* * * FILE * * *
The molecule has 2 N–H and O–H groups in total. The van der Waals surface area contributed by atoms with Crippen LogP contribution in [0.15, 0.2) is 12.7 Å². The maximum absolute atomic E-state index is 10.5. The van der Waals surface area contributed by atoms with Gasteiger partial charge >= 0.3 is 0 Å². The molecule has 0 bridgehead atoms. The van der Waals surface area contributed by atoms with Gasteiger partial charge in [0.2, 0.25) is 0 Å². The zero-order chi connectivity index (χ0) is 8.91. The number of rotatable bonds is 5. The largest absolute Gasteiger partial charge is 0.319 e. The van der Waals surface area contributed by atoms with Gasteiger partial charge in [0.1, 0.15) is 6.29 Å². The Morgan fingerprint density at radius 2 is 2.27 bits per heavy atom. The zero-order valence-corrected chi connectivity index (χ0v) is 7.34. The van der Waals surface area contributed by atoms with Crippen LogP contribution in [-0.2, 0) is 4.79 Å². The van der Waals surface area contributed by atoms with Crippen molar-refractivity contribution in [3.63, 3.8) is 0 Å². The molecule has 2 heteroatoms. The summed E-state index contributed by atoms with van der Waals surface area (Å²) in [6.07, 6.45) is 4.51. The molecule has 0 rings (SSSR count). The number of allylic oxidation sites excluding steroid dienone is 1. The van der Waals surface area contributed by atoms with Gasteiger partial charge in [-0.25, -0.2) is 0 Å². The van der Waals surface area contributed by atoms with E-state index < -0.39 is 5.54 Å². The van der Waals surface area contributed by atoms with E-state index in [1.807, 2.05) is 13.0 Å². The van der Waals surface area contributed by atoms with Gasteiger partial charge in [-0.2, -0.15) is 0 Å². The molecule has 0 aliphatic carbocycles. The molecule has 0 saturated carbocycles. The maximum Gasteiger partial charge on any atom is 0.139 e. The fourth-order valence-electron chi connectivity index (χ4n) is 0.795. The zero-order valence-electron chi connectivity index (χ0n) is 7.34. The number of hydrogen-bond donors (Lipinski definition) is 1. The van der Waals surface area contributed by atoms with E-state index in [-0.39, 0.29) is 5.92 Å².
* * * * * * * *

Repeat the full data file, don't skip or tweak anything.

The molecule has 2 N–H and O–H groups in total. The van der Waals surface area contributed by atoms with Crippen LogP contribution in [0.15, 0.2) is 12.7 Å². The maximum absolute atomic E-state index is 10.5. The van der Waals surface area contributed by atoms with Gasteiger partial charge >= 0.3 is 0 Å². The molecule has 0 bridgehead atoms. The van der Waals surface area contributed by atoms with Gasteiger partial charge in [0.2, 0.25) is 0 Å². The zero-order chi connectivity index (χ0) is 8.91. The number of rotatable bonds is 5. The largest absolute Gasteiger partial charge is 0.319 e. The van der Waals surface area contributed by atoms with Gasteiger partial charge in [0.1, 0.15) is 6.29 Å². The Morgan fingerprint density at radius 2 is 2.27 bits per heavy atom. The zero-order valence-corrected chi connectivity index (χ0v) is 7.34. The van der Waals surface area contributed by atoms with Crippen LogP contribution in [-0.2, 0) is 4.79 Å². The van der Waals surface area contributed by atoms with Crippen molar-refractivity contribution in [3.63, 3.8) is 0 Å². The molecule has 2 heteroatoms. The summed E-state index contributed by atoms with van der Waals surface area (Å²) in [6.07, 6.45) is 4.51. The molecule has 0 rings (SSSR count). The number of allylic oxidation sites excluding steroid dienone is 1. The van der Waals surface area contributed by atoms with Gasteiger partial charge in [-0.25, -0.2) is 0 Å². The van der Waals surface area contributed by atoms with E-state index < -0.39 is 5.54 Å². The van der Waals surface area contributed by atoms with E-state index in [1.807, 2.05) is 13.0 Å². The van der Waals surface area contributed by atoms with Gasteiger partial charge in [-0.2, -0.15) is 0 Å². The molecule has 0 aliphatic carbocycles. The molecule has 0 saturated carbocycles. The maximum Gasteiger partial charge on any atom is 0.139 e. The fourth-order valence-electron chi connectivity index (χ4n) is 0.795. The zero-order valence-electron chi connectivity index (χ0n) is 7.34. The number of hydrogen-bond donors (Lipinski definition) is 1. The van der Waals surface area contributed by atoms with E-state index in [-0.39, 0.29) is 5.92 Å².